Create Tableau lookalike Chart Tooltips on your Microsoft Excel 2007/2010 Charts
Let’s call a spade a spade: Microsoft Excel’s chart tooltips are lame.
When talking about tooltips I refer to textboxes that appear when hovering over a data point of a chart with the mouse.
Excel’s chart tooltips show by default the name of the data series, the point (e.g. the category) and the values. There is no built-in feature to change anything about them except for turning the tooltips off in Excel’s options.
However, chart tooltips are a great interactive feature. They give the user the opportunity to easily explore the data and get additional information about selected data points on the chart.
Have a look at Tableau as a benchmark. Tableau allows you to display any information in the tooltips (i.e. any given dimension or measure), to format them and to replace the field names by whatever you choose. There is even much more. For instance: my highly esteemed Tableau blogging colleague Andy Cotgreave showed on the outstanding blog of the data studio how to add conditional formatting to tooltips and even how to implement pseudo bar charts inside of a tooltip. Fantastic work, Andy.
Back to Microsoft Excel. Can we do at least something similar in Excel? Let’s stay humble. I am not dreaming of great formatting features or even the fabulous things Andy did with Tableau. I am talking about just some nice and meaningful tooltips displaying more information than the Excel default does. Is this possible?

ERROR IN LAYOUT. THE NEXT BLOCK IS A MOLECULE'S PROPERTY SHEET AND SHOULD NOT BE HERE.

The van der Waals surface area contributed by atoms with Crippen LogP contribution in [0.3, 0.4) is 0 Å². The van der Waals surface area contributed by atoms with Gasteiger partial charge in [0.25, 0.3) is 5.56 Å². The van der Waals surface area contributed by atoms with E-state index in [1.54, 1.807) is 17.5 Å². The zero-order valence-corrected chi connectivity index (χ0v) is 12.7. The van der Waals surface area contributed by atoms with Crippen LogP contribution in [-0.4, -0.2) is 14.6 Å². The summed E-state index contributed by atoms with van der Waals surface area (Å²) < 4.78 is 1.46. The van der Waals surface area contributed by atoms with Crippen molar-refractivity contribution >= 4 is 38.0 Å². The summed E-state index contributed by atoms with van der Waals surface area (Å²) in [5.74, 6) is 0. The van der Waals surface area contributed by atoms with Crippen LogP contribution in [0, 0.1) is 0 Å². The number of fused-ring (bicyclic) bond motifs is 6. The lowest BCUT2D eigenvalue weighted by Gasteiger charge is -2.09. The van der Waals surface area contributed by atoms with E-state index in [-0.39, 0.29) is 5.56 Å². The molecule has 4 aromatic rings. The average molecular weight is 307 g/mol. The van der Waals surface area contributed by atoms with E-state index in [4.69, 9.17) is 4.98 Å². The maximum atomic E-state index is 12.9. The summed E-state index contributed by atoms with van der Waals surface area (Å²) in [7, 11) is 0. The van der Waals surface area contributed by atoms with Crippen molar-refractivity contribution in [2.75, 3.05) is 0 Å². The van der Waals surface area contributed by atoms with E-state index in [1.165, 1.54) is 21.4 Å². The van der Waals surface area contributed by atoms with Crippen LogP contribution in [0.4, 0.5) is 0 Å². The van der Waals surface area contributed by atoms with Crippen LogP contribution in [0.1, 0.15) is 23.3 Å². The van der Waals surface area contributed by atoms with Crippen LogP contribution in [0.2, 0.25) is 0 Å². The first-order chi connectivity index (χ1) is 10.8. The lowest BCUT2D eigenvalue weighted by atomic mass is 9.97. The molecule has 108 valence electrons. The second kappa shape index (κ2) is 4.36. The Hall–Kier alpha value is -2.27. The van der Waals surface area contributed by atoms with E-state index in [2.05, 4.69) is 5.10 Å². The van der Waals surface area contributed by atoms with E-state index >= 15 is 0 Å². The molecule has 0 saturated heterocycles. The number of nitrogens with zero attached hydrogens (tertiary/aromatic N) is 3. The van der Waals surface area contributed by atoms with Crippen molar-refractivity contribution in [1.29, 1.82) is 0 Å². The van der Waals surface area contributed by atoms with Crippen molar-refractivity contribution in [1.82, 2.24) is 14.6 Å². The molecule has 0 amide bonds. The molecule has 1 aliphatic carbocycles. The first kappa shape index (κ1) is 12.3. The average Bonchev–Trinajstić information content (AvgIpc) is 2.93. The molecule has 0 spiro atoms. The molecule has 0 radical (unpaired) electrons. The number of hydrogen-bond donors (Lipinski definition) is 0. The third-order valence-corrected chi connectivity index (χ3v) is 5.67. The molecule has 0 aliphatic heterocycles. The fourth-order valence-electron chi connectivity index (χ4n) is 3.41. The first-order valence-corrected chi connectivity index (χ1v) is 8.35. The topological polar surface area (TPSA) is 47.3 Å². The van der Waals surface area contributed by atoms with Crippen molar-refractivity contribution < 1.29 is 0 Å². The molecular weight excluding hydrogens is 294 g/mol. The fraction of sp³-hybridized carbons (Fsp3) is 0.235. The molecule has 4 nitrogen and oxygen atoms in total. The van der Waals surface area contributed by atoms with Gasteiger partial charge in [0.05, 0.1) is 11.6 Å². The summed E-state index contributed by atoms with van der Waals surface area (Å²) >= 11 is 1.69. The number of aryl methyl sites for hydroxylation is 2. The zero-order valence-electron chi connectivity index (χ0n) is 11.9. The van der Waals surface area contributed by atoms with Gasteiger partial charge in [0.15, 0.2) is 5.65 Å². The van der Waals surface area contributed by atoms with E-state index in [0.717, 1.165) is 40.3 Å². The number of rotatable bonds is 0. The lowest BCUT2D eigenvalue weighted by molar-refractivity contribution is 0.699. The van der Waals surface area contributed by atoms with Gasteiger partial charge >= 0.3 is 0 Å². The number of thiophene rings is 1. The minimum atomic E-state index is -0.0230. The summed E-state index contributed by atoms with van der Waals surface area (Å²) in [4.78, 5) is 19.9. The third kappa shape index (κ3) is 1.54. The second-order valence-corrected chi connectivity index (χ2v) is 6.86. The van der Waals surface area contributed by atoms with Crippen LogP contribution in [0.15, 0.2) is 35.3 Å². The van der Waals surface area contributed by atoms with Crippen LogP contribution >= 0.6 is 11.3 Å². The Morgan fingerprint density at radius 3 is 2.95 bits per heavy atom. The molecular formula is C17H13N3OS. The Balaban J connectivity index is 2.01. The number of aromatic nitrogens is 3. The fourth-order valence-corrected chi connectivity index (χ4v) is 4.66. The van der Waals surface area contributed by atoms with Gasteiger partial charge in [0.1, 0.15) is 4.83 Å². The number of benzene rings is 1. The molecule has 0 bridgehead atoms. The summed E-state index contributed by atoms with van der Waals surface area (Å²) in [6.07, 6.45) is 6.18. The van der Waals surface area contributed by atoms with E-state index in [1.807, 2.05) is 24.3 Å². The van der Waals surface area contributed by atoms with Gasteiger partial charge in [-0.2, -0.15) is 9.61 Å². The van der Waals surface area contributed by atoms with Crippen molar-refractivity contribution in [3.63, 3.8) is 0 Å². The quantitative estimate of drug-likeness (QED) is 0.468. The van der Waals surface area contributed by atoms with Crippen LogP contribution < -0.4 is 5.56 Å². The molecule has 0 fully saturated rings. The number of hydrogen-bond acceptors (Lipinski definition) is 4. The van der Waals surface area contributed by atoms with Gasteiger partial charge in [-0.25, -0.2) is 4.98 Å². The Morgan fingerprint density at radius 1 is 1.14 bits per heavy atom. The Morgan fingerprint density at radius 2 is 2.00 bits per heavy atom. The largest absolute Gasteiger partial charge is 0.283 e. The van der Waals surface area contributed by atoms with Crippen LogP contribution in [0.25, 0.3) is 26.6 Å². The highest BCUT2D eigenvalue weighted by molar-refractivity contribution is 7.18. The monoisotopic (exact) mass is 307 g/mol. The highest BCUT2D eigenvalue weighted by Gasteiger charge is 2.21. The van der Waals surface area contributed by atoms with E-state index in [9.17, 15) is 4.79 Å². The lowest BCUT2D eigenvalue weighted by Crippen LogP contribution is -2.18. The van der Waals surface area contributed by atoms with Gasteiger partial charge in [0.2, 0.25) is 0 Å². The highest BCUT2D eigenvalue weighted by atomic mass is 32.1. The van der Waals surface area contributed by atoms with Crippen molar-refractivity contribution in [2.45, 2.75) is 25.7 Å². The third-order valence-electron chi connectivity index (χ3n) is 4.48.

Yes, it is.
Today’s post shows how to improve Microsoft Excel’s chart tooltips using a textbox and some VBA. As always, providing the Excel 2007/2010 workbook for free download.
A picture (two pictures in this case) says a thousand words:
Microsoft Excel’s chart tooltips are not sufficient, not helpful, sometimes even confusing. In this specific case, I do not care about latitude and longitude. I am much more interested in the name of the mountain, the elevation, the prominence and the first climbers:
Have a look at the Tableau equivalent:
No further comment necessary, I guess.
Here is today’s challenge: provide tooltips in Microsoft Excel as close as possible to what Tableau does by default.
The basic idea is inserting a shape object (textbox) to the worksheet and some VBA code to fill it with data and make it visible only if the user hovers over a data point with the mouse.
You may have already noticed that I am referring back to a workbook I already published here on Clearly and Simply: the 50 most prominent summits on earth, a workbook I provided to show how to bluff Tableau Actions with Microsoft Excel.
I decided to enhance this model with better tooltips. The following explanations will refer to the workbook provided back then.
Before starting with adapting your workbook, please be advised that this approach only works properly with Microsoft Excel 2007 or 2010. It will not work with Microsoft Excel 2003 and earlier.
Here is a how-to tutorial to make better chart tooltips with Microsoft Excel 2007 / 2010:
- Create the texts to be displayed in the tooltips
Insert an additional column on the worksheet [Calculations]. Concatenate names of the data fields (strings), values of different columns and a carriage return (CHAR(10)) to one string. The formula looks like this: